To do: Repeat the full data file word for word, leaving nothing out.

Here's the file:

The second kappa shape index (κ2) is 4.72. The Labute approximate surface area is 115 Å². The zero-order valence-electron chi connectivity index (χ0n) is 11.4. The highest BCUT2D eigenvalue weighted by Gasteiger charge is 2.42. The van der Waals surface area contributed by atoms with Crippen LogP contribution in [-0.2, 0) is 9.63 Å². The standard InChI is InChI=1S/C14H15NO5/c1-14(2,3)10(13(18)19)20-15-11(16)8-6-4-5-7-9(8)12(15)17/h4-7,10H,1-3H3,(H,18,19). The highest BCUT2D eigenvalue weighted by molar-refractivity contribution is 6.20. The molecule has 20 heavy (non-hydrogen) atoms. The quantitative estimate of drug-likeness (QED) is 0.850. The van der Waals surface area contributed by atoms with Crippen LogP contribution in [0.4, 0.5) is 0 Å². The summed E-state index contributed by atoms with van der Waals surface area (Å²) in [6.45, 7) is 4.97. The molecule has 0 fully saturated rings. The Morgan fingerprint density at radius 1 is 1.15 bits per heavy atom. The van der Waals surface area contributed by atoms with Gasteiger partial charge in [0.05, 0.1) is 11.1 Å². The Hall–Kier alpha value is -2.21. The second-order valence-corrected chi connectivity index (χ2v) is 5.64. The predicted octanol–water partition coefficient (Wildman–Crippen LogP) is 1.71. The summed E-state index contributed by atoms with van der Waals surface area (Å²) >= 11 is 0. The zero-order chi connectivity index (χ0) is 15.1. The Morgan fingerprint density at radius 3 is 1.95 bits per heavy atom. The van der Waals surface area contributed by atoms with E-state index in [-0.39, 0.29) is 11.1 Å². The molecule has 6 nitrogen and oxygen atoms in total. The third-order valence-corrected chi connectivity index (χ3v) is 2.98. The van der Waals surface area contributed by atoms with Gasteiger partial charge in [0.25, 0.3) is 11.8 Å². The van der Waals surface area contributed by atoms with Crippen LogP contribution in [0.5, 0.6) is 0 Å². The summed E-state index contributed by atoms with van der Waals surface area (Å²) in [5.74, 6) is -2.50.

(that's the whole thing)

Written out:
The second kappa shape index (κ2) is 4.72. The Labute approximate surface area is 115 Å². The zero-order valence-electron chi connectivity index (χ0n) is 11.4. The highest BCUT2D eigenvalue weighted by Gasteiger charge is 2.42. The van der Waals surface area contributed by atoms with Crippen LogP contribution in [-0.2, 0) is 9.63 Å². The standard InChI is InChI=1S/C14H15NO5/c1-14(2,3)10(13(18)19)20-15-11(16)8-6-4-5-7-9(8)12(15)17/h4-7,10H,1-3H3,(H,18,19). The highest BCUT2D eigenvalue weighted by molar-refractivity contribution is 6.20. The molecule has 20 heavy (non-hydrogen) atoms. The quantitative estimate of drug-likeness (QED) is 0.850. The van der Waals surface area contributed by atoms with Crippen LogP contribution in [0.4, 0.5) is 0 Å². The summed E-state index contributed by atoms with van der Waals surface area (Å²) in [6.45, 7) is 4.97. The molecule has 0 fully saturated rings. The Morgan fingerprint density at radius 1 is 1.15 bits per heavy atom. The van der Waals surface area contributed by atoms with Gasteiger partial charge in [0.05, 0.1) is 11.1 Å². The Hall–Kier alpha value is -2.21. The second-order valence-corrected chi connectivity index (χ2v) is 5.64. The predicted octanol–water partition coefficient (Wildman–Crippen LogP) is 1.71. The summed E-state index contributed by atoms with van der Waals surface area (Å²) >= 11 is 0. The zero-order chi connectivity index (χ0) is 15.1. The Morgan fingerprint density at radius 3 is 1.95 bits per heavy atom. The van der Waals surface area contributed by atoms with E-state index in [-0.39, 0.29) is 11.1 Å². The molecule has 6 nitrogen and oxygen atoms in total. The third-order valence-corrected chi connectivity index (χ3v) is 2.98. The van der Waals surface area contributed by atoms with Gasteiger partial charge in [0.25, 0.3) is 11.8 Å². The van der Waals surface area contributed by atoms with Crippen LogP contribution in [0.5, 0.6) is 0 Å². The summed E-state index contributed by atoms with van der Waals surface area (Å²) in [5.74, 6) is -2.50.